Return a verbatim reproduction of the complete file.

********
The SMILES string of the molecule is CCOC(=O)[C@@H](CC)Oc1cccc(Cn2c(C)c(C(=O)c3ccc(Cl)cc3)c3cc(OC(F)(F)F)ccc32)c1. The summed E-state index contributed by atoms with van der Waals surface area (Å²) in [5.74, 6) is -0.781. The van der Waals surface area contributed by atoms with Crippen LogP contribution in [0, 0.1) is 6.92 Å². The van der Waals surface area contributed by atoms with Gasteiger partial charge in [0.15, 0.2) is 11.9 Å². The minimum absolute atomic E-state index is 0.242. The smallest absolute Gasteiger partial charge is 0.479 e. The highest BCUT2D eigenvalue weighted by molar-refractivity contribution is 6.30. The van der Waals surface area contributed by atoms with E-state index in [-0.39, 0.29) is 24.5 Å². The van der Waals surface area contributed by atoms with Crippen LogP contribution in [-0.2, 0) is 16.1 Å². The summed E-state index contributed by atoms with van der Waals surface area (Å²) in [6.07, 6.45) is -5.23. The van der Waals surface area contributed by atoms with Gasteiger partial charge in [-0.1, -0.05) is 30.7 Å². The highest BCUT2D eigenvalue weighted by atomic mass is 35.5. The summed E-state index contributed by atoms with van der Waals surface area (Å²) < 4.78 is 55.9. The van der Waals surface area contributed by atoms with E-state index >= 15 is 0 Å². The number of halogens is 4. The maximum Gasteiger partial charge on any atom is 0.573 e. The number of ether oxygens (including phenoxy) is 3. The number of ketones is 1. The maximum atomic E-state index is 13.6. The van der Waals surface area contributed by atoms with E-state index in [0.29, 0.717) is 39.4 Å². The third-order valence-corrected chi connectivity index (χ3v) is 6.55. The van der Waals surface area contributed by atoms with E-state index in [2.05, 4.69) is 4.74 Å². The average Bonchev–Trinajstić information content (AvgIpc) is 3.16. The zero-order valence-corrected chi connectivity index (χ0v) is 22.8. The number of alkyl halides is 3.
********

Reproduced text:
The SMILES string of the molecule is CCOC(=O)[C@@H](CC)Oc1cccc(Cn2c(C)c(C(=O)c3ccc(Cl)cc3)c3cc(OC(F)(F)F)ccc32)c1. The summed E-state index contributed by atoms with van der Waals surface area (Å²) in [5.74, 6) is -0.781. The van der Waals surface area contributed by atoms with Crippen LogP contribution in [0, 0.1) is 6.92 Å². The van der Waals surface area contributed by atoms with Gasteiger partial charge in [0.15, 0.2) is 11.9 Å². The minimum absolute atomic E-state index is 0.242. The smallest absolute Gasteiger partial charge is 0.479 e. The highest BCUT2D eigenvalue weighted by molar-refractivity contribution is 6.30. The van der Waals surface area contributed by atoms with E-state index in [-0.39, 0.29) is 24.5 Å². The van der Waals surface area contributed by atoms with Crippen LogP contribution in [-0.2, 0) is 16.1 Å². The summed E-state index contributed by atoms with van der Waals surface area (Å²) in [6.07, 6.45) is -5.23. The van der Waals surface area contributed by atoms with Gasteiger partial charge in [-0.1, -0.05) is 30.7 Å². The highest BCUT2D eigenvalue weighted by atomic mass is 35.5. The summed E-state index contributed by atoms with van der Waals surface area (Å²) < 4.78 is 55.9. The van der Waals surface area contributed by atoms with E-state index >= 15 is 0 Å². The number of halogens is 4. The maximum Gasteiger partial charge on any atom is 0.573 e. The number of ether oxygens (including phenoxy) is 3. The number of ketones is 1. The maximum atomic E-state index is 13.6. The van der Waals surface area contributed by atoms with E-state index in [0.29, 0.717) is 39.4 Å². The third-order valence-corrected chi connectivity index (χ3v) is 6.55. The van der Waals surface area contributed by atoms with E-state index in [2.05, 4.69) is 4.74 Å². The average Bonchev–Trinajstić information content (AvgIpc) is 3.16. The zero-order valence-corrected chi connectivity index (χ0v) is 22.8. The number of alkyl halides is 3.